How to get your personal loan approved
There’s no magic formula or trick to getting your personal loan application approved but there are some practical measures you can take to increase the chances of success.
We all know that lenders look at your income, your financial stability and assets, as well as at your credit score, when they consider your application. These factors, however, are only the tip of the iceberg; there’s much more going on behind the scenes when you submit your application. It’s these hidden factors and tips that you should know more about so that when you apply for your personal loan fast approval is that little bit more likely.
Find out more about the hidden factors by reading these six insider tips before you head to a comparison site to look for and apply for your ideal personal loan.
1) The comparison rate is more important than the interest rate
The interest rates on the loans you’re looking at are only one part of the equation; they don’t give you the full picture of what you’ll end up paying by the time you’re done. That said, you need to see if the interest rate is fixed or variable over the term of the loan as this can also affect your eventual spending.
You need to examine the comparison rate of the loans to get a clearer idea of the total costs, including fees. You should also factor in extra costs like early repayment fees and late payment fees (we all try to avoid paying late, but it can happen to the best of us). There are also set-up fees with some loans, but they’re becoming rare these days.
Early repayment fees are usually around two to three months’ worth of interest; if you think you might pay your loan off early, then look for a deal without this fee.
The point of looking at these fees is that they’re factored into the calculations that the lender makes and if they tip you over the edge of affordability, you may have your application rejected. This is why you should spend some time with a loan calculator to work out the best amount—and repayment period—to apply for.
2) Have a frank look at yourself
Get your paperwork, like tax, completed. Do you look like a good borrower? Lenders can’t decide to accept or reject a loan application based on age, profession, sexual orientation or postcode alone as this would be discriminatory. Factors like income, steadiness of employment and age can play a part, though, as they can have an impact on your ability to service the loan.
Your lender wants its money—and the interest—back as soon as possible because that’s the business it’s in. If its algorithms and statistics say that a particular age or professional group is more prone to late or missed payments than others, then the lender might decline the application. At the very least it may impose a higher interest rate or a set-up fee.
If you know you’re in one of these age groups—very young or post-retirement, for example— then you could improve your chances by showing how you have a good score or how you’re in steady employment.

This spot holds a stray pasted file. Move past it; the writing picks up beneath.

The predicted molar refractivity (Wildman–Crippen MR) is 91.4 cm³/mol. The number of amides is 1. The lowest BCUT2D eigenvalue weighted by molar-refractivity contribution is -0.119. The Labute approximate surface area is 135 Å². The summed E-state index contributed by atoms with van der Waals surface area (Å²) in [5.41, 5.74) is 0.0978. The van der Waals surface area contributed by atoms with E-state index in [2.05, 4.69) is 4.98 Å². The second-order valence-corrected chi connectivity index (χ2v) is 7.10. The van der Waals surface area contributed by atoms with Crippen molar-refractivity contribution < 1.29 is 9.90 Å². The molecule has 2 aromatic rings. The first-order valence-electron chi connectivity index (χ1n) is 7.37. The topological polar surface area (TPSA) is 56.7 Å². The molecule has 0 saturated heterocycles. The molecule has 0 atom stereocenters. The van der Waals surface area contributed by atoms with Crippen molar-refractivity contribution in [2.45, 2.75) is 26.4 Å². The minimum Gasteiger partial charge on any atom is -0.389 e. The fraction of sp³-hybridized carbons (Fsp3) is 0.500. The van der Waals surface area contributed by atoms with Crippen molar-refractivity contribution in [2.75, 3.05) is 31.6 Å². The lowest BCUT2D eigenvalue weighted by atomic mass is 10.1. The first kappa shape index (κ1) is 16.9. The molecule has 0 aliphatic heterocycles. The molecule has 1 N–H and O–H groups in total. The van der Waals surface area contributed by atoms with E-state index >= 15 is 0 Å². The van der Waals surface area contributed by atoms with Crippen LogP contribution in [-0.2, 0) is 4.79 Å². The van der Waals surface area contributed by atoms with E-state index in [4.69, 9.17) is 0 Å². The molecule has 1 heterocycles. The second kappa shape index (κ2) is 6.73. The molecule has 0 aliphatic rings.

3) Find out what your credit score and credit history look like
Your score and your history aren’t quite the same thing. They both need to be pretty decent, though, as lenders look at both.
Your credit score is a number-based rating that lenders can use to assess your financial strength and stability. There are several Australian credit reference agencies (CRA) that you can obtain your credit score from and it’s an important step to take if you don’t have much of an idea about it already. Each CRA uses a different scoring system, but they’re all numerical and the higher the score, the better your rating is.
Then there’s your credit history, which details things like the running of your existing open credit accounts, applications for credit, missed or late payments, bankruptcies and so on. It’s important for you to know what’s on here, too, because there may be something on there in error. If you spot something there that shouldn’t be, you can ask the CRAs to change or delete it. They can’t remove anything that’s correct and factual, however.
If you know that your rating and history aren’t as good as they could be, then you can take steps to improve them, as well as aim your loan applications to lenders that specialise in poor credit loans.
4) Make sure you have a good purpose for the loan
You’ll have to specify your reasons for wanting the loan. “Good” reasons are to pay for things like driving lessons, vocational courses, home improvements and so on. Many lenders won’t lend you money to make financial investments, especially in cryptocurrencies.
5) Don’t take on too much credit
Remember, lenders want you to pay them back. If you already have a number of loans, you’re less likely to be approved, even if you’re managing your existing credit well. You could consolidate your existing loans first, or even pay one or two of the smaller ones off if you’re aiming for a big new loan.
6) Remember you may be assessed by a computer
You may well be weeded out by an algorithm before you even get to a human! Online lenders in particular use computers to assess applicants as it helps them to offer their rapid approval service. These algorithms sort out the strong applications so they can move them to the next stage sooner. If you know you’re likely to be seen by a robot first, then make sure you fit all the criteria before you apply so you don’t waste time and rack up several failed applications that leave a muddy footprint on your record.
One last word of caution
Even if you know all about these industry tips, you still need to find the right providers before you apply. This is why you need to compare your loan options and do your own weeding out process to increase your chances of approval.